Blended families and changing family relationships
Relationships with grandparents, aunts, uncles and cousins often change after separation and divorce.
For example, you might not continue to have contact with your former partner’s family. And if you do have contact, it’s natural for it to gradually reduce over the years. If you repartner, there’ll be more changes. You’ll probably gain some new in-laws and your child will probably meet a new extended family and step-grandparents.
Children usually benefit from contact with extended families, as long as the relationships are positive. They like knowing they belong, and that there are lots of people out there who care about them. And grandparents can play important roles in supporting children during their parents’ separation or repartnering.
Maintaining existing extended family relationships
Most families find it easier when each parent keeps in contact with their own extended family. This means that when children stay with each parent, they see that parent’s extended family.
Some families all get together for important occasions like birthdays, graduations and weddings. If both families can cooperate, these occasions usually go well.
Sometimes situations are more challenging. If your former partner has died, doesn’t live nearby, is estranged from family, or doesn’t have much contact with your child, contact with your child’s other grandparents and relatives might depend on you.
You might want to think about whether your former partner’s parents and relatives are important to your child, and whether your child wants to see them. If he feels happy after seeing them, and if your former partner is OK with you being in contact with them, it’s probably a good thing.
Developing relationships with new extended family
When you repartner, your children will probably gain new step-grandparents. Some step-grandparents are keener to be involved than others. But if everyone is open to it, children can develop friendly, supportive and sometimes close relationships with step-grandparents over time.
How close this relationship becomes can depend on:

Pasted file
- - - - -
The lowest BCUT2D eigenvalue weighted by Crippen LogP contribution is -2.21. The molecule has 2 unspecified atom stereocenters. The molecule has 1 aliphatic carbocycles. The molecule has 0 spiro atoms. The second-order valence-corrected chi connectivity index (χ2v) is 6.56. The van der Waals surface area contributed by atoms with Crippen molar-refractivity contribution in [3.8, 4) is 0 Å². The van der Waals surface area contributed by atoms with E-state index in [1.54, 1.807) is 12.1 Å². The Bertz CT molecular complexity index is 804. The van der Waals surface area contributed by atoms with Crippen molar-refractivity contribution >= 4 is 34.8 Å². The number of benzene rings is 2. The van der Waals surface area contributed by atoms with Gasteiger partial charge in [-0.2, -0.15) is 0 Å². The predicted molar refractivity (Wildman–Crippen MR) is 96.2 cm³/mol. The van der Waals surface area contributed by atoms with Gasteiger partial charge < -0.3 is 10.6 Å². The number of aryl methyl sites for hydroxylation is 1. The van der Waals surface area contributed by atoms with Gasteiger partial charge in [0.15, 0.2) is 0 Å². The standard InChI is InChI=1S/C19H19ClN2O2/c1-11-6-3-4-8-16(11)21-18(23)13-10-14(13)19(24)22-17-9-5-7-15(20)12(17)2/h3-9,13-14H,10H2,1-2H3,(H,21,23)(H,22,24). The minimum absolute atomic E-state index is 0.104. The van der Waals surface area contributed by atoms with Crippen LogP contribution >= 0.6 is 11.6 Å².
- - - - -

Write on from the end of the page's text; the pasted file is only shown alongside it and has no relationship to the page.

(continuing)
- your child’s age when she meets step-grandparents – young children can become closer more easily
- step-grandparents’ interest in and ability to relate to your child
- the amount of time your child spends with step-grandparents
- how open you and your child are to getting to know step-grandparents.
You can support your child in developing relationships with step-grandparents and other extended family members by accepting invitations from step-relatives when you can. If you feel comfortable, you could think about arranging get-togethers with the new extended family.
It has made me realise it’s not about biology. It’s about family and shared experiences. It has been wonderful to gain two noisy little kids at our big family functions. It’s changed the dynamic and we are very happy for all of them.
– Mario, 66, step-grandfather to two children
Tips for step-grandparents in blended families
You can help develop a good relationship with your step-grandchildren and help them feel comfortable in their new family by:
- being welcoming towards them and showing an interest in getting to know them – for example, by making some time to talk with them at family get-togethers
- being available sometimes to help out with the step-grandchildren if you’re asked
- treating your step-grandchildren in a similar way to your other grandchildren – for example, by giving your step-grandchildren presents on their birthdays.
My grandson Milo is five years old, but he is new to us because my son has a blended family. He was very shy when we first met. But now we kick the soccer ball and get a hot chocolate or have a walk when the family comes over. We have some really great chats. He asked me the other day if I was around in cave man times … Ha ha!
– Lindsey, 60, step-grandparent to one child